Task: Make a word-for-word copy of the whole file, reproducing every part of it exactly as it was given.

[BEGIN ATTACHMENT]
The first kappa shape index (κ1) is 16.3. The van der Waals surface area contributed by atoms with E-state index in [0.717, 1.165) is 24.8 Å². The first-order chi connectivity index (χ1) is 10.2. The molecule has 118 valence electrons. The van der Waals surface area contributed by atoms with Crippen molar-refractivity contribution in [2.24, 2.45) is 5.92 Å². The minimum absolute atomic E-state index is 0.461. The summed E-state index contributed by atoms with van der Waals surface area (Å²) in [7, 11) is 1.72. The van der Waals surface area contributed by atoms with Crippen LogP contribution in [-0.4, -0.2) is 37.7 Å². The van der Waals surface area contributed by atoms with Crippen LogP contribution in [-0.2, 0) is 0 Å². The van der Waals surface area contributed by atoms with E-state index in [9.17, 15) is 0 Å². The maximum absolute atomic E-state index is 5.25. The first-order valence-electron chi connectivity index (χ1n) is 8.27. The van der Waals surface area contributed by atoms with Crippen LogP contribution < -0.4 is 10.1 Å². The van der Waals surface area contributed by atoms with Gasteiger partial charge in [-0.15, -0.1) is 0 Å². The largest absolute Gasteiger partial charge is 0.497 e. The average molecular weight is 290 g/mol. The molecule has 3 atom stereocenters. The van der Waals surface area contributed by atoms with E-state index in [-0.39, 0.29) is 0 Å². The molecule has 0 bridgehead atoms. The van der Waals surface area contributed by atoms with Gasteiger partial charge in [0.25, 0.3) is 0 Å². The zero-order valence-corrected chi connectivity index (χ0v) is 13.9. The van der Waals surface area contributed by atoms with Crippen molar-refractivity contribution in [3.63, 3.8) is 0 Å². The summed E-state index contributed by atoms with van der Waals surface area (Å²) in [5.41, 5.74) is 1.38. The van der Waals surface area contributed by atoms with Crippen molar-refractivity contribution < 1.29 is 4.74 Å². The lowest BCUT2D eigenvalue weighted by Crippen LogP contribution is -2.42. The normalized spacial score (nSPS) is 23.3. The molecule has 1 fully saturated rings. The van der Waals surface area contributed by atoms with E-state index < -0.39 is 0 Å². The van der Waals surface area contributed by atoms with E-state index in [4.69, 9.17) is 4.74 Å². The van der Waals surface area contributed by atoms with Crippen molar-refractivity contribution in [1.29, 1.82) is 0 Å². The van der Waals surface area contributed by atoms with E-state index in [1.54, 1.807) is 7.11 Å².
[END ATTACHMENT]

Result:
The first kappa shape index (κ1) is 16.3. The van der Waals surface area contributed by atoms with E-state index in [0.717, 1.165) is 24.8 Å². The first-order chi connectivity index (χ1) is 10.2. The molecule has 118 valence electrons. The van der Waals surface area contributed by atoms with Crippen molar-refractivity contribution in [2.24, 2.45) is 5.92 Å². The minimum absolute atomic E-state index is 0.461. The summed E-state index contributed by atoms with van der Waals surface area (Å²) in [7, 11) is 1.72. The van der Waals surface area contributed by atoms with Crippen LogP contribution in [-0.4, -0.2) is 37.7 Å². The van der Waals surface area contributed by atoms with Crippen LogP contribution in [-0.2, 0) is 0 Å². The van der Waals surface area contributed by atoms with E-state index in [9.17, 15) is 0 Å². The maximum absolute atomic E-state index is 5.25. The first-order valence-electron chi connectivity index (χ1n) is 8.27. The van der Waals surface area contributed by atoms with Crippen LogP contribution < -0.4 is 10.1 Å². The van der Waals surface area contributed by atoms with Gasteiger partial charge in [-0.15, -0.1) is 0 Å². The largest absolute Gasteiger partial charge is 0.497 e. The average molecular weight is 290 g/mol. The molecule has 3 atom stereocenters. The van der Waals surface area contributed by atoms with E-state index in [-0.39, 0.29) is 0 Å². The molecule has 0 bridgehead atoms. The van der Waals surface area contributed by atoms with Gasteiger partial charge in [0.25, 0.3) is 0 Å². The zero-order valence-corrected chi connectivity index (χ0v) is 13.9. The van der Waals surface area contributed by atoms with Crippen molar-refractivity contribution in [3.63, 3.8) is 0 Å². The summed E-state index contributed by atoms with van der Waals surface area (Å²) in [5.41, 5.74) is 1.38. The van der Waals surface area contributed by atoms with Crippen molar-refractivity contribution < 1.29 is 4.74 Å². The lowest BCUT2D eigenvalue weighted by Crippen LogP contribution is -2.42. The normalized spacial score (nSPS) is 23.3. The molecule has 1 fully saturated rings. The van der Waals surface area contributed by atoms with E-state index < -0.39 is 0 Å². The van der Waals surface area contributed by atoms with E-state index in [4.69, 9.17) is 4.74 Å². The van der Waals surface area contributed by atoms with Crippen molar-refractivity contribution in [1.29, 1.82) is 0 Å². The van der Waals surface area contributed by atoms with E-state index in [1.54, 1.807) is 7.11 Å².